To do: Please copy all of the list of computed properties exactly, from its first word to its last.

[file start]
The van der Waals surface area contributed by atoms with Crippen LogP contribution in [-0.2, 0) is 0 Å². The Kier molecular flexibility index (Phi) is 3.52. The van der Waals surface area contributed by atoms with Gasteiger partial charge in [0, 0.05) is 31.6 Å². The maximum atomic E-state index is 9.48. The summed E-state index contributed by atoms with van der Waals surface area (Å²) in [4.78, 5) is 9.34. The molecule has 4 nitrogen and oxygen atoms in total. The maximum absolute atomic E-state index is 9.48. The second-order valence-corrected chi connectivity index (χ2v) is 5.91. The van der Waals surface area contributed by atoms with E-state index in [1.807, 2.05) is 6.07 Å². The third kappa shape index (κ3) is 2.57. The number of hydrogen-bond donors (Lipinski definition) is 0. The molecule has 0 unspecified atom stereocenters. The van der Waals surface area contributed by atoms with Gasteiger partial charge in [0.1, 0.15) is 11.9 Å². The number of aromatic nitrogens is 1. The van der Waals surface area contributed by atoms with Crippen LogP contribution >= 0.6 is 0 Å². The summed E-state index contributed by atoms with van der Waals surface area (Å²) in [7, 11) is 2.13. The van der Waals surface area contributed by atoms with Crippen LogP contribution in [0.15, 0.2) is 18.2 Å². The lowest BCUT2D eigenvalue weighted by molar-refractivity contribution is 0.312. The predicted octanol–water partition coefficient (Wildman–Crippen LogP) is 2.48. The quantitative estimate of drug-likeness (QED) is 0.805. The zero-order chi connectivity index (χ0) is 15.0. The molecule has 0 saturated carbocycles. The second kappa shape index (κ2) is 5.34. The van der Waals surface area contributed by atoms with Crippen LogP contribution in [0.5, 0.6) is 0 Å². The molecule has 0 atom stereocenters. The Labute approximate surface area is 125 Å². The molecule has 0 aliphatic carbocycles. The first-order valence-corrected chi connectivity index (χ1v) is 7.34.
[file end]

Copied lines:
The van der Waals surface area contributed by atoms with Crippen LogP contribution in [-0.2, 0) is 0 Å². The Kier molecular flexibility index (Phi) is 3.52. The van der Waals surface area contributed by atoms with Gasteiger partial charge in [0, 0.05) is 31.6 Å². The maximum atomic E-state index is 9.48. The summed E-state index contributed by atoms with van der Waals surface area (Å²) in [4.78, 5) is 9.34. The molecule has 4 nitrogen and oxygen atoms in total. The maximum absolute atomic E-state index is 9.48. The second-order valence-corrected chi connectivity index (χ2v) is 5.91. The van der Waals surface area contributed by atoms with E-state index in [1.807, 2.05) is 6.07 Å². The third kappa shape index (κ3) is 2.57. The number of hydrogen-bond donors (Lipinski definition) is 0. The molecule has 0 unspecified atom stereocenters. The van der Waals surface area contributed by atoms with Gasteiger partial charge in [0.1, 0.15) is 11.9 Å². The number of aromatic nitrogens is 1. The van der Waals surface area contributed by atoms with Crippen LogP contribution >= 0.6 is 0 Å². The summed E-state index contributed by atoms with van der Waals surface area (Å²) in [7, 11) is 2.13. The van der Waals surface area contributed by atoms with Crippen LogP contribution in [0.15, 0.2) is 18.2 Å². The lowest BCUT2D eigenvalue weighted by molar-refractivity contribution is 0.312. The predicted octanol–water partition coefficient (Wildman–Crippen LogP) is 2.48. The quantitative estimate of drug-likeness (QED) is 0.805. The zero-order chi connectivity index (χ0) is 15.0. The molecule has 0 saturated carbocycles. The second kappa shape index (κ2) is 5.34. The van der Waals surface area contributed by atoms with Crippen LogP contribution in [0.5, 0.6) is 0 Å². The molecule has 0 atom stereocenters. The Labute approximate surface area is 125 Å². The molecule has 0 aliphatic carbocycles. The first-order valence-corrected chi connectivity index (χ1v) is 7.34.